Yoga and Emotions: manage the unknown to find peace

Let’s talk about yoga, emotions, and the unknown. The new year is upon us with all of its promises of a bright future. But perhaps moving into the unknown brings an uneasy feeling? If so, you are in good company. A look into the future and all of its unforeseeable outcomes is anxiety provoking for many. After all, anxiety is usually associated with the future, right? For many, a new year means a new beginning and new opportunities for personal development. At the same time, many are grieving from the past year(s) or dreading the unknown of what’s to come.

Almost 20% of our nation’s population suffers from some form of diagnosed anxiety disorder, and 8.4% suffer from major depression; and those are just the statistics for diagnosed disorders; the ones that are known about that have been diagnosed by a practitioner. There are millions of people who have not been diagnosed with mental illnesses yet undoubtedly wrestle with the symptoms.

So all this begs for a better understanding between our emotions, mental health, and the unknown, which we bring to you in a yoga and non-yoga context.

Why am I so attached to the end result?

The answer is…because you’re human! Humans find comfort in knowing what will happen next, knowing what outcomes will be, if decisions will pay off, and if everything is going to be okay—do you see the pattern? Humans like to know. Unfortunately, that is not how we were made. We are created to seek peace in the present moment, not in regret of the past or in worry for the future.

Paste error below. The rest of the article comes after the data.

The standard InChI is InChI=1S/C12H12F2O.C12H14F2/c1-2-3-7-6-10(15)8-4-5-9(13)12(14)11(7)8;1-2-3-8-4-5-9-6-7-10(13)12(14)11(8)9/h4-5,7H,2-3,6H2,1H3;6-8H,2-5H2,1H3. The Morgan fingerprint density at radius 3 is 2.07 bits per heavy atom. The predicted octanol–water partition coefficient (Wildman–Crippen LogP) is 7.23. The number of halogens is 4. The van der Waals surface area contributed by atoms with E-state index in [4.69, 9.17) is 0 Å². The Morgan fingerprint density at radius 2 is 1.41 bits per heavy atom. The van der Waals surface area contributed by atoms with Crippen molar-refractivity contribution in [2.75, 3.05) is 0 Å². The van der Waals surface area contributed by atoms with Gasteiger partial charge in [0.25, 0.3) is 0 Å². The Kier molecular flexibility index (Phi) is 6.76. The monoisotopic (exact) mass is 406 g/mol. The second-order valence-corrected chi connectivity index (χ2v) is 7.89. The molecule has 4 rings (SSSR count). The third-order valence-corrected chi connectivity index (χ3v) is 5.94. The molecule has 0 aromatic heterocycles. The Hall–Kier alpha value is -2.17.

The last Yama of Patanjali’s 8-limbed path to yoga is Aparigraha—non-attachment. In the Bhagavad Gita, Krishna advises Arjuna that each action (how we live life) is what matters, not the fruit of the action (the outcome, or answers to the unknown). If we are attached to controlling the end result or knowing what it is, it’s impossible to be in the present moment, therefore, peace eludes us. Minds will whirl with anxiety until the big reveal—when the unknown becomes known. Then we move on to the next unknown thing, and the cycle begins again.

Ask yourself: How much of my time is spent worrying? What do I worry about? Is it usually about the future? People, or circumstances that are out of my control? How would it feel if I gently invited the mind back to this moment? Peace is in this moment. By becoming aware of out-of-present thoughts you can observe the stress and anxiety that an attached mind can cultivate. What does one do to find peace in the present moment? I’ll give you a few ideas:

  • Practice mindfulness. Mindful living doesn’t happen overnight. It’s a lifelong practice. The more you practice, the easier it becomes to invite the mind back to the present moment. There are countless apps and YouTube videos that offer a variety of mindfulness practices. And of course, check out Ignite Yoga’s schedule for in-studio meditation classes.